Canada housing agency sees looming hit from oil shock

TORONTO (Reuters) - Canada’s federal housing agency is expecting to see more homeowners fall behind in their mortgage payments in the western part of the country as a prolonged slump in oil prices hit household budgets and the once-soaring housing market.

The Toronto Skyline with a condominium building under construction (L) is shown in downtown Toronto, May 14, 2009. REUTERS/ Mike Cassese

The Canada Mortgage and Housing Corp, which insures the bulk of Canadian home loans, said woes in the energy sector have not yet hit homeowners’ ability to make their house payments, but signs of some distress will show up soon.

“We have not seen a significant change in our arrears rate, but ... it’s a little bit too soon for that to work its way through the system,” CMHC vice-president Steven Mennill told reporters on a conference call.

“We are anticipating a slightly higher arrears rate in those provinces, should the economic weakness persist.”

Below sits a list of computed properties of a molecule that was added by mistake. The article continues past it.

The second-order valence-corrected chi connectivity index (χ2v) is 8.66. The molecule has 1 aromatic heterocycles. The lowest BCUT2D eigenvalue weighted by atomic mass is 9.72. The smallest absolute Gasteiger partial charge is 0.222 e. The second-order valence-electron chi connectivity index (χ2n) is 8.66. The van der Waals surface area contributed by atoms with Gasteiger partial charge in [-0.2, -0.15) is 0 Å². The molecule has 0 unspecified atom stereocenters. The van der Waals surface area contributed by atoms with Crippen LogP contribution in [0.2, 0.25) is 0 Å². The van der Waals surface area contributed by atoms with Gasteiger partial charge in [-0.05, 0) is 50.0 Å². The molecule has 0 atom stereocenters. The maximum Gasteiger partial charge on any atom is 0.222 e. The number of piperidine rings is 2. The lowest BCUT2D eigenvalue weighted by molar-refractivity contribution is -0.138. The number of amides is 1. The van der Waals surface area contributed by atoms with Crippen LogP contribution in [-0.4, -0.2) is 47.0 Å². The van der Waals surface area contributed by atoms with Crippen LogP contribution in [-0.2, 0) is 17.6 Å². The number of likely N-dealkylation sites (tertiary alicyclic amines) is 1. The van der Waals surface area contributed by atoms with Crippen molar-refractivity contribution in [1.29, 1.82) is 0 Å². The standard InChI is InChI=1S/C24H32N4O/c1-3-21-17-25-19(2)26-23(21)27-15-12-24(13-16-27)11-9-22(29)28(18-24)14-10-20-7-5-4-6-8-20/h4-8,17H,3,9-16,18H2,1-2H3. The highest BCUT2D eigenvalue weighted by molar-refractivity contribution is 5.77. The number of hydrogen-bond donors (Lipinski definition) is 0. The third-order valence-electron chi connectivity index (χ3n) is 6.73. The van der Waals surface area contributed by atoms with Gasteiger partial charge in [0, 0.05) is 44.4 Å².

Canada’s housing market has boomed since 2009 but signs of weakness have shown up in regions outside the two largest markets, Toronto and Vancouver.

Analysts have long warned the market could be a bubble, but are divided over whether prudent lending standards and low interest rates will allow a soft landing, or a U.S. style crash.

While national prices have risen 5.6 percent in the last 12 months, the energy capital of Calgary has seen prices fall about 1 percent since peaking in Oct 2014, according to the Teranet-National Bank price index.

The arrears rate in the province of Alberta was 0.28 percent in the third quarter of 2015, up slightly from the start of the year but still below the national arrears rate of 0.35 percent, the CHMC report showed.

Mennil said the government insurer has also seen a modest reduction in new insurance volumes in the western Prairie provinces, which do not include British Columbia. He said that suggests homebuying is slowing, but he believes new loans are less risky than in previous quarters.

“If anything we’ve seen an improvement in overall borrower quality and the risk profile of those loans - so volumes are slightly down but the actual quality of the business is slightly higher,” he told reporters.

Reporting by Andrea Hopkins; editing by Grant McCool